Clause 22

Equality Bill – in a Public Bill Committee am 9:15 am ar 18 Mehefin 2009.

Danfonwch hysbysiad imi am ddadleuon fel hyn

Comparison by reference to circumstances

Question proposed, That the clause stand part of the Bill.

Photo of Evan Harris Evan Harris Shadow Science Minister

I rise to question the Minister as to the explanation behind subsection (3), which states:

“If the protected characteristic is sexual orientation, the fact that one person (whether or not the person referred to as B) is a civil partner while another is married is not a material difference between the circumstances relating to each case.”

It would be helpful if that was clarified.

I have had a note from the Lesbian and Gay Christian Movement also seeking to clarify the background and pointing out that there may be a problem. I am not sure that that is right, but I am not sure it is wrong. The letter explains that the movement favours

“the legal equalisation of civil partnership and marriage, and where there is good reason to apply a restriction across the board (eg if there were no accommodation at an hotel suitable for couples)” considers that would be all right. It goes on:

“Where people are discriminated against purely because they are in a civil partnership, however, when no such restriction is applied to the married, this is not acceptable.”

I am sure that that is the motivation behind existing legislation and the Bill.

The Lesbian and Gay Christian Movement interprets clause 22(3) as dealing with the type of case in question by

“treating the denial of services, work etc. or other discrimination as one relating to sexual orientation.”

The concern is that that might not meet the case. The letter says something that I am not sure is right in spirit, although it may be in law, which is that

“the status of civil partnership implies no intrinsic sexual relationship, that its contribution to the stability of society as a whole was strongly stressed by the Government and accepted by others throughout the discussion and passage of the civil partnership legislation, and that”—

I think the implication is that this was a result of that fact—

“many Christian leaders supported the passage of that Act, including in particular eight out of the ten Bishops voting in the crucial final decision on the then Bill in the Lords, and indeed a former Archbishop.”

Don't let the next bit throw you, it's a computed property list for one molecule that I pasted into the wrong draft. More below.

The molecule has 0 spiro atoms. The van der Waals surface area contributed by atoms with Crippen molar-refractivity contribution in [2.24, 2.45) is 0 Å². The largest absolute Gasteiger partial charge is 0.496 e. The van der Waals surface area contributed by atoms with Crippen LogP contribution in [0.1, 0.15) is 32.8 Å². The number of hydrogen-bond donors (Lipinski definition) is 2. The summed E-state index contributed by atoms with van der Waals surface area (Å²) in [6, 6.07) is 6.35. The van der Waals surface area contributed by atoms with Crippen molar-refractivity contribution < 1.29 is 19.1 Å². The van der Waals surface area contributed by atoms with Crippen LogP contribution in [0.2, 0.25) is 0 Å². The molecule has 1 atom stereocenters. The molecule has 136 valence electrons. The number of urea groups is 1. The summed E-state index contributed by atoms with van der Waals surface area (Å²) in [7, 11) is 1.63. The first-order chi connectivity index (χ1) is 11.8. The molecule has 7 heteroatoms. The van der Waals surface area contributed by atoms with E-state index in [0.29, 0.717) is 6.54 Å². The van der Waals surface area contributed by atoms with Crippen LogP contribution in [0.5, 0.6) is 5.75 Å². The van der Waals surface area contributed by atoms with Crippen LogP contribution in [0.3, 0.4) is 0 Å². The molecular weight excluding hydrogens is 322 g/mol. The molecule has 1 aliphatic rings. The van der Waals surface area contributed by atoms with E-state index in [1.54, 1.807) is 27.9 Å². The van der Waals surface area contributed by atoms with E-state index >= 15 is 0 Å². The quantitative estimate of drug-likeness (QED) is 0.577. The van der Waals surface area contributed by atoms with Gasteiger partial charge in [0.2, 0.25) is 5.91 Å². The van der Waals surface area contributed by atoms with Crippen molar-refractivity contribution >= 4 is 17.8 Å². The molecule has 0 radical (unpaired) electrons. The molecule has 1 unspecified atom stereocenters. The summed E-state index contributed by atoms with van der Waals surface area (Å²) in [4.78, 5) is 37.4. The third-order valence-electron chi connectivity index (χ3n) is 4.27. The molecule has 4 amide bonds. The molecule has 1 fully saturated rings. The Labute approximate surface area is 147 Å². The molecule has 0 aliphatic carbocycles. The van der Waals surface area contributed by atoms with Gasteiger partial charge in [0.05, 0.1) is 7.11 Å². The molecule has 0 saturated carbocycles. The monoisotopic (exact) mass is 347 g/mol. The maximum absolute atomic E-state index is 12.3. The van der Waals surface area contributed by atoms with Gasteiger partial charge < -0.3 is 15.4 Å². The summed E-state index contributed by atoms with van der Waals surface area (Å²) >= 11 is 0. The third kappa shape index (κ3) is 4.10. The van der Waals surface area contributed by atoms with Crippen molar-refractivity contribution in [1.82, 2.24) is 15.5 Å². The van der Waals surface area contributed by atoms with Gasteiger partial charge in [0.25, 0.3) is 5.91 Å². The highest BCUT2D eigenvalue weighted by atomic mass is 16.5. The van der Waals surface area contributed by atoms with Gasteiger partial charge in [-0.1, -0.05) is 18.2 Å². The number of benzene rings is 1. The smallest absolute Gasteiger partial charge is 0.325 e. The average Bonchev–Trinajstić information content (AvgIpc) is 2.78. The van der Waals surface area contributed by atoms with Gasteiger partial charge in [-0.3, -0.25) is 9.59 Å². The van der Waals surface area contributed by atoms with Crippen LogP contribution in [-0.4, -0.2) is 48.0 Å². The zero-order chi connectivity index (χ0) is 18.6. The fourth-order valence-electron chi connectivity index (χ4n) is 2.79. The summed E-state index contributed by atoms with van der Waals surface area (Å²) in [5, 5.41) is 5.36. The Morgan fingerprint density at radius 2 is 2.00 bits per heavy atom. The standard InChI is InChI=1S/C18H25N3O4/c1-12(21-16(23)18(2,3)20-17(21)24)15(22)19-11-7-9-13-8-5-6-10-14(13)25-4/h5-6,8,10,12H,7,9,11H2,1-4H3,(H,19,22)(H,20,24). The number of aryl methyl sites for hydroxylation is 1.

That was because we have clerics in our Parliament as of right.

Concern is expressed in the letter and this is the nub of it:

“It would be bizarre if the Bill led to those contracting civil partnerships (or indeed marriage) being themselves treated adversely by comparison with those who had chosen not to contract these relationships. Indeed, this would negate the whole—and welcome—purpose of including them in the protected categories at all.”

I wonder whether the letter is making the point, although I find it difficult to sustain this argument, that sexual orientation may be a distraction from the main reason for discrimination. I hope I have given the Minister a chance at least to understand the concerns that have been put to me, even if I do not necessarily recognise them as justified.

Photo of Vera Baird Vera Baird Solicitor General, Attorney General's Office 9:30, 18 Mehefin 2009

I have partially grasped the concerns. Explanatory note 96 puts pretty simply the point of subsection (3), which is that a civil partner who is treated less favourably than a married person in similar circumstances is being discriminated against because of sexual orientation. As to the issue about the  definition of civil partnership and its not necessarily having to be sexual, I suppose that that is just a nod—perhaps an important nod, to some people—in the direction of the fact that, in law, for a marriage not to be void it must have been consummated. There is no such requirement in a civil partnership. That may be where the leeway arose, and it might not be unhelpful leeway to have available, for several reasons.

I suppose that I should say that, for the purpose of discrimination law, marriage and civil partnership are treated the same, so any discrimination between the partner in one of those as opposed to the other will be discrimination on the basis of sexual orientation. I hope that that is comprehensive enough.

Question put and agreed to.

Clause 22 accordingly ordered to stand part of the Bill.

Clause 23 ordered to stand part of the Bill.